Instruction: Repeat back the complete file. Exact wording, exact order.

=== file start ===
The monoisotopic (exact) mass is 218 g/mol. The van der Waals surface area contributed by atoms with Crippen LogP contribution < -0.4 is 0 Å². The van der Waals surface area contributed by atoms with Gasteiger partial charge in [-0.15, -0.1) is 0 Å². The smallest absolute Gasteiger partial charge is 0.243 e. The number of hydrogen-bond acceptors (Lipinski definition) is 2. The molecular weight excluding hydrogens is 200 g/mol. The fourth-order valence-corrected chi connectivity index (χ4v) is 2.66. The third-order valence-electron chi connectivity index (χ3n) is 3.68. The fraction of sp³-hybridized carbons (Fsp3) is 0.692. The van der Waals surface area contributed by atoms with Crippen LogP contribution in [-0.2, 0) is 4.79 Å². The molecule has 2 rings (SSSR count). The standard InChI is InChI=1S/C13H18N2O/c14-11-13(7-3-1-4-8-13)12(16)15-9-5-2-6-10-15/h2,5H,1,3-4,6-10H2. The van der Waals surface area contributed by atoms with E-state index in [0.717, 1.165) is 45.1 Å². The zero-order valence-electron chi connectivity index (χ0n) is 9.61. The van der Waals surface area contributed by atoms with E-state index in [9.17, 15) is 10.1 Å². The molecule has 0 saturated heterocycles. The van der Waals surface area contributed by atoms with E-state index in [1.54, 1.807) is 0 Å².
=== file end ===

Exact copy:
The monoisotopic (exact) mass is 218 g/mol. The van der Waals surface area contributed by atoms with Crippen LogP contribution < -0.4 is 0 Å². The van der Waals surface area contributed by atoms with Gasteiger partial charge in [-0.15, -0.1) is 0 Å². The smallest absolute Gasteiger partial charge is 0.243 e. The number of hydrogen-bond acceptors (Lipinski definition) is 2. The molecular weight excluding hydrogens is 200 g/mol. The fourth-order valence-corrected chi connectivity index (χ4v) is 2.66. The third-order valence-electron chi connectivity index (χ3n) is 3.68. The fraction of sp³-hybridized carbons (Fsp3) is 0.692. The van der Waals surface area contributed by atoms with Crippen LogP contribution in [-0.2, 0) is 4.79 Å². The molecule has 2 rings (SSSR count). The standard InChI is InChI=1S/C13H18N2O/c14-11-13(7-3-1-4-8-13)12(16)15-9-5-2-6-10-15/h2,5H,1,3-4,6-10H2. The van der Waals surface area contributed by atoms with E-state index in [0.717, 1.165) is 45.1 Å². The zero-order valence-electron chi connectivity index (χ0n) is 9.61. The van der Waals surface area contributed by atoms with E-state index in [9.17, 15) is 10.1 Å². The molecule has 0 saturated heterocycles. The van der Waals surface area contributed by atoms with E-state index in [1.54, 1.807) is 0 Å².